EU leaders have set no date for banking union and call for plan to get there

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EU flags fly in front of the headquarters of the European Commission in Brussels, Belgium, October 2, 2019. REUTERS / Yves Herman // File Photo

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BRUSSELS, Dec. 16 (Reuters) – European Union leaders on Thursday reiterated their political commitment to end the bloc’s banking union, but did not set a date for it, underlining deep disagreements between governments on what needs to be done to get there.

The EU banking union is now in place for the 19 euro-sharing countries, but non-euro area members of the 27-country bloc can also join. The project is to make the banking system in the euro zone more secure and more resistant to crises.

As part of the banking union, all major euro area banks have a single supervisor – the European Central Bank – and a single resolution authority that must liquidate failing euro area banks on a uniform basis.

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What is missing is a single deposit guarantee scheme that would ensure that any bank in any euro area country would always pay its customers deposits of up to 100,000 euros ($ 113,300) – a guarantee that would help avoid bank runs even in the event of a major banking crisis. .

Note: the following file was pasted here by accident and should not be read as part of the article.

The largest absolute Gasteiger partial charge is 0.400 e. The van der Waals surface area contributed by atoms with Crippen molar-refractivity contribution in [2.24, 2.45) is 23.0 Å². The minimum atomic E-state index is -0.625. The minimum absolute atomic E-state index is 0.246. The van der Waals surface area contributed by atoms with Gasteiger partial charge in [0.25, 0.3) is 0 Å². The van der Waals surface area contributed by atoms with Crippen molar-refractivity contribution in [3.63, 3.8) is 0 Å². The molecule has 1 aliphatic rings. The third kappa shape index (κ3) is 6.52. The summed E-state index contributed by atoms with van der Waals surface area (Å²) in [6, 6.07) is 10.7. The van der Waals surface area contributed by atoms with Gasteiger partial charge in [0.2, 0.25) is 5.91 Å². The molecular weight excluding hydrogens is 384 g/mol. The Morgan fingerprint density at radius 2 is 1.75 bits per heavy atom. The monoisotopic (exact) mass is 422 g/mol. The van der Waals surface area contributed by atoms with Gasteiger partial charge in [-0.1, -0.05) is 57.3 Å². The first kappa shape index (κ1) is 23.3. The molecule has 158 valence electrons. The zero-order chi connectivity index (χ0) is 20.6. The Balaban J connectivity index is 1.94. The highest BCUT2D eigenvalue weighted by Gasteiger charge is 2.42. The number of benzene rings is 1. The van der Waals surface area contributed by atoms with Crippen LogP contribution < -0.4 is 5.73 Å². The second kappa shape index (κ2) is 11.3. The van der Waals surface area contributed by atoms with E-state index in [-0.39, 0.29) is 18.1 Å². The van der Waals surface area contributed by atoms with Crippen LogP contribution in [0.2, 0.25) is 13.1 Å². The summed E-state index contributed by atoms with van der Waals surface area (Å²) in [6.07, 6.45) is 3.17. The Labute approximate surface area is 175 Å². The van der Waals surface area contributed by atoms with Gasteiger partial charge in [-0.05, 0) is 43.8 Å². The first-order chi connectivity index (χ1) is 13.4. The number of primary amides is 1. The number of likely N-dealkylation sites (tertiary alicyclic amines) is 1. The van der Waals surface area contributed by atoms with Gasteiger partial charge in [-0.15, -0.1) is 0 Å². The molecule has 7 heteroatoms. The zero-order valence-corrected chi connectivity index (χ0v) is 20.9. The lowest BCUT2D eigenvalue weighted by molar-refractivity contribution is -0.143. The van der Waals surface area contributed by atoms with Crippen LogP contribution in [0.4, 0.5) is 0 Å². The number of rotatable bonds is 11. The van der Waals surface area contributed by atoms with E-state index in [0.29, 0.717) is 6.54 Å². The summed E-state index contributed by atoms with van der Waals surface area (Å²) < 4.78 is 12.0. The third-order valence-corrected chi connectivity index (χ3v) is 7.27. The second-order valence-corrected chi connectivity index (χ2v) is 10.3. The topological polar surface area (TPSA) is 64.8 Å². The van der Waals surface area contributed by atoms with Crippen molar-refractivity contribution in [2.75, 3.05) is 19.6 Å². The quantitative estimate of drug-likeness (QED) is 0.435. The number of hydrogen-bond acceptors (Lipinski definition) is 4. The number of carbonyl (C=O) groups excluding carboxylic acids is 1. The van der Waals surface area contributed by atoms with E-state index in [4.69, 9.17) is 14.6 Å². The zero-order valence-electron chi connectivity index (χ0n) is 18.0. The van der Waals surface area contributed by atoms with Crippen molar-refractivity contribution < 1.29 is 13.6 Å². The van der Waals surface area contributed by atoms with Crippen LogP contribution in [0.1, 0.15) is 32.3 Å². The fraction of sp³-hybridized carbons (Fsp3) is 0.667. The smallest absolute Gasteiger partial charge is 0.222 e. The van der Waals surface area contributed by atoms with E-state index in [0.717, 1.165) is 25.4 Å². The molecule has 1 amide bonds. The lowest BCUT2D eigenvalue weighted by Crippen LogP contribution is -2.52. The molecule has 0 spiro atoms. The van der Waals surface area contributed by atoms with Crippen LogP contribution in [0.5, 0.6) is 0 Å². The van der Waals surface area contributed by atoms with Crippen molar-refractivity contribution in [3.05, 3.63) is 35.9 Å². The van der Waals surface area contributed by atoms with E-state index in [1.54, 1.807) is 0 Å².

Calls for the completion of the banking union mean the establishment of the deposit guarantee scheme, but eurozone finance ministers have made little progress. Executives only asked them on Thursday to write a plan to make it happen, rather than finding a complete solution now.

The main problem is that before a deposit system can be put in place, Germany’s primary concern is that euro-zone banks are less likely to collapse.

This is about reducing their bad debts and exposure to the debt of a single issuer, like the government of the country where they operate, so that they don’t go bankrupt if the sovereign they are most exposed to cannot repay. its obligations.

Limits on the amount of a single sovereign’s bonds a bank must hold are hard to swallow for Italy, which finances much of its borrowing from local banks. Some other southern countries share Italy’s objections.

($ 1 = 0.8826 euro)

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Report by Jan Strupczewski in Brussels Editing by Philip Blenkinsop and Matthew Lewis

Our standards: Thomson Reuters Trust Principles.


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